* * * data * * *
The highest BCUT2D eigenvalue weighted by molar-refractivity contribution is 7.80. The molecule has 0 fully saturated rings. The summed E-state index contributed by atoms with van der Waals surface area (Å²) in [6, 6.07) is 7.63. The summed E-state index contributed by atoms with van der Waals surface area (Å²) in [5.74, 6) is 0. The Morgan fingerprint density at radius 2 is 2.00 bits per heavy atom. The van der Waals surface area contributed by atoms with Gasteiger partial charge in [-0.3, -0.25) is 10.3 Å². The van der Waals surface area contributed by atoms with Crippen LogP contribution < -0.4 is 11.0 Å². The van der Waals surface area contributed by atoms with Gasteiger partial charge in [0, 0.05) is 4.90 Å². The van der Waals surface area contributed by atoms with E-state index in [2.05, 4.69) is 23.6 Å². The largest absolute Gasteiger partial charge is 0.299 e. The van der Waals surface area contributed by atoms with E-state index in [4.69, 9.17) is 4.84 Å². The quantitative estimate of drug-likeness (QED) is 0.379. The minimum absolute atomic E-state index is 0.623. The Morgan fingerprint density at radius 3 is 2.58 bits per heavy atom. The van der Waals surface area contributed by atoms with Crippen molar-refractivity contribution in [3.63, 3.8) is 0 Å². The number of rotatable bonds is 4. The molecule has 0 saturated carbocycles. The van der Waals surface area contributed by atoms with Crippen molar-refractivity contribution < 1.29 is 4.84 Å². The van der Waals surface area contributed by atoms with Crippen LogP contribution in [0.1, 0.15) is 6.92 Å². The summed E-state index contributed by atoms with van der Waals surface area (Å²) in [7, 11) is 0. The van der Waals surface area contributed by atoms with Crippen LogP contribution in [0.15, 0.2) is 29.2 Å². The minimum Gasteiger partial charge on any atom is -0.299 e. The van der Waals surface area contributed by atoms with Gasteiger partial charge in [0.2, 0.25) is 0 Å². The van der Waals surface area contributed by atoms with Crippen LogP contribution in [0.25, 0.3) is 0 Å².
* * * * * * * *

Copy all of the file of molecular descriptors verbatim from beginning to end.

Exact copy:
The highest BCUT2D eigenvalue weighted by molar-refractivity contribution is 7.80. The molecule has 0 fully saturated rings. The summed E-state index contributed by atoms with van der Waals surface area (Å²) in [6, 6.07) is 7.63. The summed E-state index contributed by atoms with van der Waals surface area (Å²) in [5.74, 6) is 0. The Morgan fingerprint density at radius 2 is 2.00 bits per heavy atom. The van der Waals surface area contributed by atoms with Gasteiger partial charge in [-0.3, -0.25) is 10.3 Å². The van der Waals surface area contributed by atoms with Crippen LogP contribution < -0.4 is 11.0 Å². The van der Waals surface area contributed by atoms with Gasteiger partial charge in [0, 0.05) is 4.90 Å². The van der Waals surface area contributed by atoms with E-state index in [2.05, 4.69) is 23.6 Å². The largest absolute Gasteiger partial charge is 0.299 e. The van der Waals surface area contributed by atoms with E-state index in [4.69, 9.17) is 4.84 Å². The quantitative estimate of drug-likeness (QED) is 0.379. The minimum absolute atomic E-state index is 0.623. The Morgan fingerprint density at radius 3 is 2.58 bits per heavy atom. The van der Waals surface area contributed by atoms with Crippen molar-refractivity contribution in [3.63, 3.8) is 0 Å². The number of rotatable bonds is 4. The molecule has 0 saturated carbocycles. The van der Waals surface area contributed by atoms with Crippen molar-refractivity contribution < 1.29 is 4.84 Å². The van der Waals surface area contributed by atoms with Crippen LogP contribution in [0.1, 0.15) is 6.92 Å². The summed E-state index contributed by atoms with van der Waals surface area (Å²) in [7, 11) is 0. The van der Waals surface area contributed by atoms with Crippen LogP contribution in [0.15, 0.2) is 29.2 Å². The minimum Gasteiger partial charge on any atom is -0.299 e. The van der Waals surface area contributed by atoms with Gasteiger partial charge in [0.2, 0.25) is 0 Å². The van der Waals surface area contributed by atoms with Crippen LogP contribution in [0.25, 0.3) is 0 Å².